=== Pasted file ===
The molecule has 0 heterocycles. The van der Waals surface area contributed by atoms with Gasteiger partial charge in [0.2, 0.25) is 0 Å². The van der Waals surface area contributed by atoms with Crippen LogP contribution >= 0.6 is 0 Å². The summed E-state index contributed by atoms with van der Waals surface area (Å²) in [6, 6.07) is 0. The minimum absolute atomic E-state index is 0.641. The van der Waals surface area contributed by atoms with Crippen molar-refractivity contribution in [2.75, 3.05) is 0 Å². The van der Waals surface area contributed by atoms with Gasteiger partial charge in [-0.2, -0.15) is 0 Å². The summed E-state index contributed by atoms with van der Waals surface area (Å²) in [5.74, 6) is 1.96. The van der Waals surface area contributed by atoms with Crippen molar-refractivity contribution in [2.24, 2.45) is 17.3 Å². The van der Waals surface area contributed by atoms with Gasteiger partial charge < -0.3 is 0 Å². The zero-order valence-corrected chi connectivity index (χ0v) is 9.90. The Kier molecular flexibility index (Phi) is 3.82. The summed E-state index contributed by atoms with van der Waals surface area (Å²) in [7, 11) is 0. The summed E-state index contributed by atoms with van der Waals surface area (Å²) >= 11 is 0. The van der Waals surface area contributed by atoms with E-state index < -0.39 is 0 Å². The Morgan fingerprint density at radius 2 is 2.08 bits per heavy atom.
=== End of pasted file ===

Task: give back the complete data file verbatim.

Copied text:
The molecule has 0 heterocycles. The van der Waals surface area contributed by atoms with Gasteiger partial charge in [0.2, 0.25) is 0 Å². The van der Waals surface area contributed by atoms with Crippen LogP contribution >= 0.6 is 0 Å². The summed E-state index contributed by atoms with van der Waals surface area (Å²) in [6, 6.07) is 0. The minimum absolute atomic E-state index is 0.641. The van der Waals surface area contributed by atoms with Crippen molar-refractivity contribution in [2.75, 3.05) is 0 Å². The van der Waals surface area contributed by atoms with Gasteiger partial charge in [-0.2, -0.15) is 0 Å². The summed E-state index contributed by atoms with van der Waals surface area (Å²) in [5.74, 6) is 1.96. The van der Waals surface area contributed by atoms with Crippen molar-refractivity contribution in [2.24, 2.45) is 17.3 Å². The van der Waals surface area contributed by atoms with Gasteiger partial charge < -0.3 is 0 Å². The zero-order valence-corrected chi connectivity index (χ0v) is 9.90. The Kier molecular flexibility index (Phi) is 3.82. The summed E-state index contributed by atoms with van der Waals surface area (Å²) in [7, 11) is 0. The summed E-state index contributed by atoms with van der Waals surface area (Å²) >= 11 is 0. The van der Waals surface area contributed by atoms with E-state index < -0.39 is 0 Å². The Morgan fingerprint density at radius 2 is 2.08 bits per heavy atom.